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Lanier tackles questions with courtroom logic

Life presents tough questions. W. Mark Lanier, J.D., a prominent Houston trial lawyer and author of Christianity on Trial, offered answers to several of them during talks Monday on the Abilene Christian University campus.
Speaking in Chapel, Lanier posed two life-defining questions: “What really counts?” and “What are the two most important decisions you will ever make?” With a mixture of what he called “lawyer humor” and a sprinkling of free marital advice, Lanier offered his answers to the crowd in Moody Coliseum. (Watch the Chapel video here.)

Mark Lanier talks to students after Chapel.
Author Mark Lanier talks to students after Chapel.
And for the record, Lanier said, the most important decisions are “not the job you’re going to take and not where you’re going to live.”
Lanier spoke later at a luncheon sponsored by the ACU Center for Building Community, examining the topic of morality and the law with the same logic used by attorneys in a courtroom. (Watch the luncheon video here.)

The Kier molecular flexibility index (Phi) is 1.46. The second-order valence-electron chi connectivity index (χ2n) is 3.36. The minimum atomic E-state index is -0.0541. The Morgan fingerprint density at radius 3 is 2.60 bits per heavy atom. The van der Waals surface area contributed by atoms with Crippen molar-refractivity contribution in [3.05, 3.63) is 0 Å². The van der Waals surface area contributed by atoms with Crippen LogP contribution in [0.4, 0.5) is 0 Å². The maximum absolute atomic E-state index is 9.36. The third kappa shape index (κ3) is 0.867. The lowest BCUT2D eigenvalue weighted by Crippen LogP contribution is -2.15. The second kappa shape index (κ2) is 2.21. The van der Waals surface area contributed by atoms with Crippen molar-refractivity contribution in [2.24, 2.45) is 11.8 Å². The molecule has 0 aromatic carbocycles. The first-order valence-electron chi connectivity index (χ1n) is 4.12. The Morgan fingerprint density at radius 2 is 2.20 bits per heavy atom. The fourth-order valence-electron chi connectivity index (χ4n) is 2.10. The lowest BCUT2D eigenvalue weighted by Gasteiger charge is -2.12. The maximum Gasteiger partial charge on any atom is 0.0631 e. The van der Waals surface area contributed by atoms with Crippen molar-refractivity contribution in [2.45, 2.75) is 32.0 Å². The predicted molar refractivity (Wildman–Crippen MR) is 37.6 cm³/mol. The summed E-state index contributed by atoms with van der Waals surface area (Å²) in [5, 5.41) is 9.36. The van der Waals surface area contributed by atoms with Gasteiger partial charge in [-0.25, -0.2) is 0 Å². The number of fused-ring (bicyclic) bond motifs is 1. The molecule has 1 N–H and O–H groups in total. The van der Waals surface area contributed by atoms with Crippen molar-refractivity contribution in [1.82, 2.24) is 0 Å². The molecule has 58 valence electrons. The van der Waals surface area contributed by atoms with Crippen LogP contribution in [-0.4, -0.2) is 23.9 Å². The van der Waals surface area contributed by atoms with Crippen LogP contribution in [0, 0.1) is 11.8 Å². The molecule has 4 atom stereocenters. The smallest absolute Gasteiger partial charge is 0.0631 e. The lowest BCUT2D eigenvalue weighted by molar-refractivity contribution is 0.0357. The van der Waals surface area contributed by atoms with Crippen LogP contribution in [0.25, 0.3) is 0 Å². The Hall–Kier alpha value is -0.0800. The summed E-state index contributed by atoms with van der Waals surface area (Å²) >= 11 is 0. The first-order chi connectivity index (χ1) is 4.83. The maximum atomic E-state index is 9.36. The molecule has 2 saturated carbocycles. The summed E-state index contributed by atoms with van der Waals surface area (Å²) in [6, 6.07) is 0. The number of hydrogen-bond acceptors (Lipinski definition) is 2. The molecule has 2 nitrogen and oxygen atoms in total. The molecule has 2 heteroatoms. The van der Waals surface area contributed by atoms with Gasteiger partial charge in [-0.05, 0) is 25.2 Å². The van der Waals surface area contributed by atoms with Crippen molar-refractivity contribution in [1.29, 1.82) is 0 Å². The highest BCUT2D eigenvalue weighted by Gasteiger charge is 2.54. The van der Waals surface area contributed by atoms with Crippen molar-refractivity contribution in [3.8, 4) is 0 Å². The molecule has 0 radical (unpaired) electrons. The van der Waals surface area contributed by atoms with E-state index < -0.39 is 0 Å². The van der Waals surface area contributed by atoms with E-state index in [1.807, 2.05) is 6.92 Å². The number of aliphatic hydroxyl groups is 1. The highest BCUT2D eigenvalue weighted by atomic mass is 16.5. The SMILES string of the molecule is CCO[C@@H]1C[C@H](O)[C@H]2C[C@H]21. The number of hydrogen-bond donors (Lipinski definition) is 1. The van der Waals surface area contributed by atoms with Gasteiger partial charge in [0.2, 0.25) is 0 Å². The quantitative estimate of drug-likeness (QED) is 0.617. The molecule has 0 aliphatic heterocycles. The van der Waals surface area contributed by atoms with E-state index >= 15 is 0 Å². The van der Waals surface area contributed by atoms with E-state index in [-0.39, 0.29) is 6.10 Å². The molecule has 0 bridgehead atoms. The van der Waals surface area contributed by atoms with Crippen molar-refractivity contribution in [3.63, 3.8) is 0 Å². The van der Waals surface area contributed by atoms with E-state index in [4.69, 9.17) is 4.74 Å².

“I will never have any trouble getting people to admit to me that what happened in Nazi Germany was an atrocity,” Lanier told the luncheon audience composed of students, faculty and members of the community. “What happened in Nazi Germany was evil; it was not just morally bankrupt, but morally horrendous. And as I look at those pictures and I read about it, there’s part of me that’s a lawyer that kicks in.
“What if a judge had said to me, ‘Lanier, I want you to represent Hitler for war crimes.’ How would I have done it? If I had no choice, if I were in a position to truly try and walk Hitler for war crimes, how would I go about doing it?” he asked himself. One of the first things he would do, he said, is try to empanel a jury of people who do not believe in God.
“If you don’t believe in God, there are some really, really tough arguments that exist that would run in support of walking Adolph Hitler,” said Lanier, who appears frequently on network TV news programs as a legal expert.
His talk was based on a chapter in his recently released Christianity on Trial: A Lawyer Examines the Christian Faith. “I’ve gotten more feedback – some of it flack – on this chapter more than any other chapter, including that on the resurrection,” Lanier said. “I believe the reason why is this really hits a nerve.”
Though Lanier has written several books on legal issues, Christianity on Trial is his first religious book. In it, he uses his legal experience to examine the plausibility of the Christian faith. Proceeds from book sales go to the Lanier Theological Library Foundation.